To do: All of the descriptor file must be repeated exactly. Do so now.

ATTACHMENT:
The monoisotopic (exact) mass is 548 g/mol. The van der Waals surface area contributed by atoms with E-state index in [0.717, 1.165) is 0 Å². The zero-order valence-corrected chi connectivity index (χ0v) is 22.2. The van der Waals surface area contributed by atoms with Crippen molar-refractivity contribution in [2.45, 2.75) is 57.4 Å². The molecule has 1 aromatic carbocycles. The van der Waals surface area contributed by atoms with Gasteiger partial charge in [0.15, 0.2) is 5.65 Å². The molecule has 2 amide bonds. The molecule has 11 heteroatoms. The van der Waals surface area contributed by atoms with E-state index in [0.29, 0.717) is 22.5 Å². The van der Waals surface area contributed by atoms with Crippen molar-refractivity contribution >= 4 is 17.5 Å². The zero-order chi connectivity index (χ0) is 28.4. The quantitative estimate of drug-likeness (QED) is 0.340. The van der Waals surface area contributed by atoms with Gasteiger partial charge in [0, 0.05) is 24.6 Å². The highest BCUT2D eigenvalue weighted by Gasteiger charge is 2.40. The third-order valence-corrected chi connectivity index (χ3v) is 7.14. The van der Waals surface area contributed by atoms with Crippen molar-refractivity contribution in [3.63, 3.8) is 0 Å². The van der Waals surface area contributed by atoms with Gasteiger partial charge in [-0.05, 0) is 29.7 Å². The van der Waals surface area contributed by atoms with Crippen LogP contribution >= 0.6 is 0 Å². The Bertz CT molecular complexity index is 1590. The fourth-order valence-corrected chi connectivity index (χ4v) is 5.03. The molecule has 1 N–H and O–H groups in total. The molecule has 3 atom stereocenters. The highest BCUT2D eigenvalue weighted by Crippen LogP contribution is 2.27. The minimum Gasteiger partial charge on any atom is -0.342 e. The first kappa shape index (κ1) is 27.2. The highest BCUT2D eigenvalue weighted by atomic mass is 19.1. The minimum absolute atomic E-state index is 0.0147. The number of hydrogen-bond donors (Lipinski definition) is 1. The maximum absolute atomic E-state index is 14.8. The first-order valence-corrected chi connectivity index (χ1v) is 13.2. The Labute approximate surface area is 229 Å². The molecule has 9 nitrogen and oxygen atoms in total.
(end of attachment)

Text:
The monoisotopic (exact) mass is 548 g/mol. The van der Waals surface area contributed by atoms with E-state index in [0.717, 1.165) is 0 Å². The zero-order valence-corrected chi connectivity index (χ0v) is 22.2. The van der Waals surface area contributed by atoms with Crippen molar-refractivity contribution in [2.45, 2.75) is 57.4 Å². The molecule has 1 aromatic carbocycles. The van der Waals surface area contributed by atoms with Gasteiger partial charge in [0.15, 0.2) is 5.65 Å². The molecule has 2 amide bonds. The molecule has 11 heteroatoms. The van der Waals surface area contributed by atoms with E-state index in [0.29, 0.717) is 22.5 Å². The van der Waals surface area contributed by atoms with Crippen molar-refractivity contribution >= 4 is 17.5 Å². The zero-order chi connectivity index (χ0) is 28.4. The quantitative estimate of drug-likeness (QED) is 0.340. The van der Waals surface area contributed by atoms with Gasteiger partial charge in [0, 0.05) is 24.6 Å². The highest BCUT2D eigenvalue weighted by Gasteiger charge is 2.40. The third-order valence-corrected chi connectivity index (χ3v) is 7.14. The van der Waals surface area contributed by atoms with Crippen molar-refractivity contribution in [3.63, 3.8) is 0 Å². The van der Waals surface area contributed by atoms with Gasteiger partial charge in [-0.05, 0) is 29.7 Å². The van der Waals surface area contributed by atoms with Crippen LogP contribution >= 0.6 is 0 Å². The Bertz CT molecular complexity index is 1590. The fourth-order valence-corrected chi connectivity index (χ4v) is 5.03. The molecule has 1 N–H and O–H groups in total. The molecule has 3 atom stereocenters. The highest BCUT2D eigenvalue weighted by Crippen LogP contribution is 2.27. The minimum Gasteiger partial charge on any atom is -0.342 e. The first kappa shape index (κ1) is 27.2. The highest BCUT2D eigenvalue weighted by atomic mass is 19.1. The minimum absolute atomic E-state index is 0.0147. The number of hydrogen-bond donors (Lipinski definition) is 1. The maximum absolute atomic E-state index is 14.8. The first-order valence-corrected chi connectivity index (χ1v) is 13.2. The Labute approximate surface area is 229 Å². The molecule has 9 nitrogen and oxygen atoms in total.